Arguably one of the cutest national leaderboards the USEA has to offer is the Smartpak USEA Pony of the Year leaderboard. Since it’s more than halfway through the year, this month the USEA selected the pony sitting on top of that leaderboard, Have A Little Faith, as the USEA Horse (Pony) of the Month! Standing at 14.1 hands, Have A Little Faith is an 18-year-old chestnut mare ridden by Diane Smith and owned by Sarah Lesser.
The small but mighty mare has earned 18 USEA points thus far in 2020. In the four events that Have A Little Faith has competed in this year, she has never finished outside of the top five. She has finished second in the Open Beginner Novice with rider Diane Smith in the last three events – the Poplar Place July Horse Trials, the Chattahoochee Hills June Horse Trials, and the Chattahoochee Hills February Horse Trials.
Learn more about the peppermint loving, clever, cheeky pony from her longtime rider, Diane Smith.
“Have A Little Faith is owned by the Lesser family - Jan, Rob, and Sarah - who so graciously allow me to train and compete this mare for over the past five years. She goes by ‘Faith’ in the barn and has numerous ‘pet’ names on any given day.”
“Her favorite treat is definitely peppermints and she will smile with appreciation for them all day long.”
“Her favorite phase in eventing is probably cross-country, whereas mine is dressage!”
“She is an extreme extrovert, clever, cheeky, and super sweet. She will flawlessly navigate all three phases in eventing for me one day and the next day [she will] be a perfect ‘adult’ allowing the babies we train to pony behind her. Such an amazing breed.”
“The only thing that I know of that Faith does not like is to be dewormed. For such a 'small girl' she evades it like the plague!”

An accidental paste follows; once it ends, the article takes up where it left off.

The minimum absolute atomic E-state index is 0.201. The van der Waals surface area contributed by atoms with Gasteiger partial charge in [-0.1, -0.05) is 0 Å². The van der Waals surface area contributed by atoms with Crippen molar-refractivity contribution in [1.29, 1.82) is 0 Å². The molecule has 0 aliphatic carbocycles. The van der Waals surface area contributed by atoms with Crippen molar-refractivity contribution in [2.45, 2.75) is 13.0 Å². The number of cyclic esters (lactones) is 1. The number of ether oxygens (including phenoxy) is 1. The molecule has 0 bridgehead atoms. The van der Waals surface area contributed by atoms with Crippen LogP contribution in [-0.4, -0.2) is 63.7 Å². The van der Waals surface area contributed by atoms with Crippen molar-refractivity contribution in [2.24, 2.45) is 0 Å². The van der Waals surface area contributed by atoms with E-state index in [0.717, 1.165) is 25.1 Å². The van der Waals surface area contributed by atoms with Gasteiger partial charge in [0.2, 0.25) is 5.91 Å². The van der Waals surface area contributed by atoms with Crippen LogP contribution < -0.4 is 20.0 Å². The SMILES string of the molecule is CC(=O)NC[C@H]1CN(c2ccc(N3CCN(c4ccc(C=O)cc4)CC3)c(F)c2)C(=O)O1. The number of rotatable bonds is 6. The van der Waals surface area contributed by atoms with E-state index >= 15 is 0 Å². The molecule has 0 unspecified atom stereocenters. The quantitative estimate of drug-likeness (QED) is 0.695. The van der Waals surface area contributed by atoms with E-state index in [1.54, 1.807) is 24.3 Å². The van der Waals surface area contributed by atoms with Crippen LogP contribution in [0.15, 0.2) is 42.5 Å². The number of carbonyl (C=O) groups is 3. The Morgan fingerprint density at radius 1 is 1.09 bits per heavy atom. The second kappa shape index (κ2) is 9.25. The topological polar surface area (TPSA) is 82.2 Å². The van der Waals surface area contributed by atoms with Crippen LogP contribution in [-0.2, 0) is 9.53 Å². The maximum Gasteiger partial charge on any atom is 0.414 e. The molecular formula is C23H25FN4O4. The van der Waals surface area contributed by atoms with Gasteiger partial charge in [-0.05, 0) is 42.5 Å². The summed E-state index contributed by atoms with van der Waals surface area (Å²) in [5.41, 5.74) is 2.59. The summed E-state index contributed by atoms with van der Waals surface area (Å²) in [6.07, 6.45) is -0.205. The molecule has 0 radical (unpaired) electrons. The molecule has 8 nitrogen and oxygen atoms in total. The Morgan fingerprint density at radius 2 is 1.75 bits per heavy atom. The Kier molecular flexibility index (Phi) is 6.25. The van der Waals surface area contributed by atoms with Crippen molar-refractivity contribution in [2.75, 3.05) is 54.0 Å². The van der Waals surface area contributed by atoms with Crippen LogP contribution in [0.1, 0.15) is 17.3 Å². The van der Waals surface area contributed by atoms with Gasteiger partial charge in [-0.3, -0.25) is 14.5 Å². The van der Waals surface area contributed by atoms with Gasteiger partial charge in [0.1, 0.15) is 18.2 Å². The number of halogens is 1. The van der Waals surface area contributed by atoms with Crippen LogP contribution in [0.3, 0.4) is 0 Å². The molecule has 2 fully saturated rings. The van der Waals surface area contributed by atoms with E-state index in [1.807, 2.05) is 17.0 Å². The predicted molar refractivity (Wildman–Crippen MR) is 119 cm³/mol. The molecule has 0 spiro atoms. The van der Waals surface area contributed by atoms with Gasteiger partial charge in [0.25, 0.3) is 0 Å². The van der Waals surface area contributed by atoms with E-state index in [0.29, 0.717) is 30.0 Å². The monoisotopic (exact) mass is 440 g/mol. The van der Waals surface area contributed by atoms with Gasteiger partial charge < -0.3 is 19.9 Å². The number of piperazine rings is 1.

“She has been and continues to be such an amazing team member in our string. Always willing to try a little more and do a little more with me. We are heading to the AEC this August for the second year in a row and so looking forward to it!”
Miss any of the previous 2020 horses of the month? Find out about the USEA January Horse of the Month, USEA February Horse of the Month, USEA March Horse of the Month, USEA April Horse of the Month, USEA May Horse of the Month, USEA June Horse of the Month, and USEA July Horse of the Month.
The USEA is recognizing an event horse each month on the USEA website and social media. The USEA Horse of the Month is determined based on performance and event results and announced at the beginning of every month. The August Horse of the Month was determined by which pony was sitting on top of the Smartpak USEA Pony of the Year leaderboard.
The USEA would like to thank Smartpak, the Title Sponsor of the USEA Pony of the Year leaderboard.
The United States Equestrian Federation (USEF) is pleased to announce the Land Rover U.S. Eventing Team for the FEI Eventing Nations Cup Poland CCIO4*-NC-S at the Strzegom Horse Trials (Poland) from June 21-25, 2023. The team will be under the direction of USEF Eventing Emerging and Development Coach Leslie Law.
The United States Eventing Association, Inc. (USEA) is excited to announce the launch of the USEA Young Event Horse (YEH) New Judge Education Program. Qualifying candidates, who are no longer required to hold a USEF judge’s license, will be encouraged to sign up to participate in the YEH New Judge Education Program to receive certification to judge the Jumping and Galloping phases of Young Event Horse competitions.
USEA podcast host Nicole Brown is joined by Dr. Barry Miller of the Virginia Tech Helmet Lab and Catherine Winter of Ride EquiSafe for an important, informative, and engaging discussion about helmet safety. For more than a decade, the Virginia Tech Helmet Lab has investigated helmets in football, cycling, equestrian sports, and more, collecting more than 2 million data points related to injury and biomechanics research.
If a horse doesn’t have a proven eventing record, those interested in finding their next eventing partner must use other criteria to evaluate a horse’s potential in the sport. Understanding and appraising a horse’s conformation can be a way to look into a crystal ball for that horse’s future suitability for eventing.